Wisconsin Labor and Industry Review Commission --
Summary of Wisconsin Court Decision relating to Unemployment Insurance
Subject: C & D Technologies v. LIRC and Henry Arvin, Case 04-CV-6037
(Wis. Cir. Ct., Milwaukee Co., January 25, 2005)
Digest Codes: MC 640.03 MC 640.06
The employee, an African-American factory worker, distributed a letter to other Worker's stating in part that if management held up his union steward “as a shining example of what a good negro should be, I will tear him apart”. He was fired based on charges that his actions had hindered production and had violated rules against threatening or intimidating others and using abusive language and harassment. The Appeal Tribunal affirmed an Initial Determination finding misconduct. LIRC reversed, concluding that it was not shown that the employee’s conduct in distributing the letter to other employees at work hindered production, and that the letter was not harassing or threatening. LIRC concluded the “tear him apart” statement could not reasonably be interpreted as a threat of physical violence
Held: LIRC’s decision is affirmed. Violation of a work rule may justify discharge but not amount to misconduct. The misconduct provision will be given a construction least favorable to working a forfeiture, so as to minimize the penal character of the provision. The crucial question is the employee’s intent or attitude connected to the act or omission alleged to be misconduct. Here, LIRC found that the employee had no intent to hinder production by distributing the letter to other Worker's. While they may have taken a few moments to read over it, there is no evidence production was actually hindered. The letter had been written by the employee to serve as his statement to the employer in a grievance proceeding. LIRC’s conclusion that the employee did not intend a threat of physical violence, but only to state that he would challenge the union steward’s credibility and competence, was reasonable where it was based on testimony by the employee as to his intent which LIRC found credible, and given the original purpose of the letter and its intended audience.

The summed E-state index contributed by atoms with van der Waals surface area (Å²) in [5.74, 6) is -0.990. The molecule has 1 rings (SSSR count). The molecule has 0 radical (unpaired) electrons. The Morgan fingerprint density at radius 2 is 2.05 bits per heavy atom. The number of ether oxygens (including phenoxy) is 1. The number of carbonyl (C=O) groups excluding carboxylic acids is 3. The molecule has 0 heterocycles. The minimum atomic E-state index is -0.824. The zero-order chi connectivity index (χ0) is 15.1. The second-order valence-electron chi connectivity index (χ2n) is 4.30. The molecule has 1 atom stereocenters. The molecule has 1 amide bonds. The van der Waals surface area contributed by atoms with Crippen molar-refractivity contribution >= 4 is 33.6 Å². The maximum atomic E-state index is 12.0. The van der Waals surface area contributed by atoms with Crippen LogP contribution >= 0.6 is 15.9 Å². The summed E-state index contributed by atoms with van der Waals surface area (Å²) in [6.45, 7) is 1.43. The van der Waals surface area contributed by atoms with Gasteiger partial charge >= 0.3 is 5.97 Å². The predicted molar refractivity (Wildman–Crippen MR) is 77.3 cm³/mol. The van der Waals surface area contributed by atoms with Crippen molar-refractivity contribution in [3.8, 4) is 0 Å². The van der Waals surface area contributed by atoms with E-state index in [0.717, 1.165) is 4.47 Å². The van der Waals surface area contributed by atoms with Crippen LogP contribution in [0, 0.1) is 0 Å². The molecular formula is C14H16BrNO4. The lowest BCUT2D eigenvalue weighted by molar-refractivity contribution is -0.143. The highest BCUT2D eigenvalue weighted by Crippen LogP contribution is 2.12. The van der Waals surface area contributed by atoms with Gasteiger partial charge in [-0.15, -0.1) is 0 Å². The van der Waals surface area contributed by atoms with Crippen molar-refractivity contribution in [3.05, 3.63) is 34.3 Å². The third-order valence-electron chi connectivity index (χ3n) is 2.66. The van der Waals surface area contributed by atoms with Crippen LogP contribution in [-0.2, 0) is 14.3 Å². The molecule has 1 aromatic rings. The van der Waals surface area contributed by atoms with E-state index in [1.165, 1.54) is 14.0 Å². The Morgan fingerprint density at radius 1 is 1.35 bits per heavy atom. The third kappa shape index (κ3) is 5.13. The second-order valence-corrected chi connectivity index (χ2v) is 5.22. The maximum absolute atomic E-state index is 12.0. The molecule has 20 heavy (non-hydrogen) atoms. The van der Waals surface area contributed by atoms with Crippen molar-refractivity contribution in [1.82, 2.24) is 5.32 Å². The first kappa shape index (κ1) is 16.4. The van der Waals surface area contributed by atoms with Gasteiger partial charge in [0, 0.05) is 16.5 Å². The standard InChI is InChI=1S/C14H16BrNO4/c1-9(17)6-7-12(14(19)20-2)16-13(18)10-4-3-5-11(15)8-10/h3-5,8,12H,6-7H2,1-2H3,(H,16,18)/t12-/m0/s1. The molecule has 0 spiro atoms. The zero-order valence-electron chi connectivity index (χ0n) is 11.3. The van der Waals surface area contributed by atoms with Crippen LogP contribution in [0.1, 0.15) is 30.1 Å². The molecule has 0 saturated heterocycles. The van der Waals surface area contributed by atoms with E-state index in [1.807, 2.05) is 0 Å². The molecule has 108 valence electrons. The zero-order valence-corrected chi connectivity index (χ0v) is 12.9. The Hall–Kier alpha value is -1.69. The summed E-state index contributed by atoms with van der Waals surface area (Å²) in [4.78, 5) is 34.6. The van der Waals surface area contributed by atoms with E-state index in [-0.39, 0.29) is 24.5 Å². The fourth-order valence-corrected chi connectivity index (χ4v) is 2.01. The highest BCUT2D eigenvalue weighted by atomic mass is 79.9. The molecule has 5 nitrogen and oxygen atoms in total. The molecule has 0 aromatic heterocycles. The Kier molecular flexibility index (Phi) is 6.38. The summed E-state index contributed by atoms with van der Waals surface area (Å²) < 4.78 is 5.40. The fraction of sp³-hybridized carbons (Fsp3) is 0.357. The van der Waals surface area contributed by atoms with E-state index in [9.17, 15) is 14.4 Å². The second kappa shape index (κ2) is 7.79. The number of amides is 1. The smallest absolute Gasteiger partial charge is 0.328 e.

Please note that this is a summary prepared by staff of the commission, not a verbatim reproduction of the court decision.
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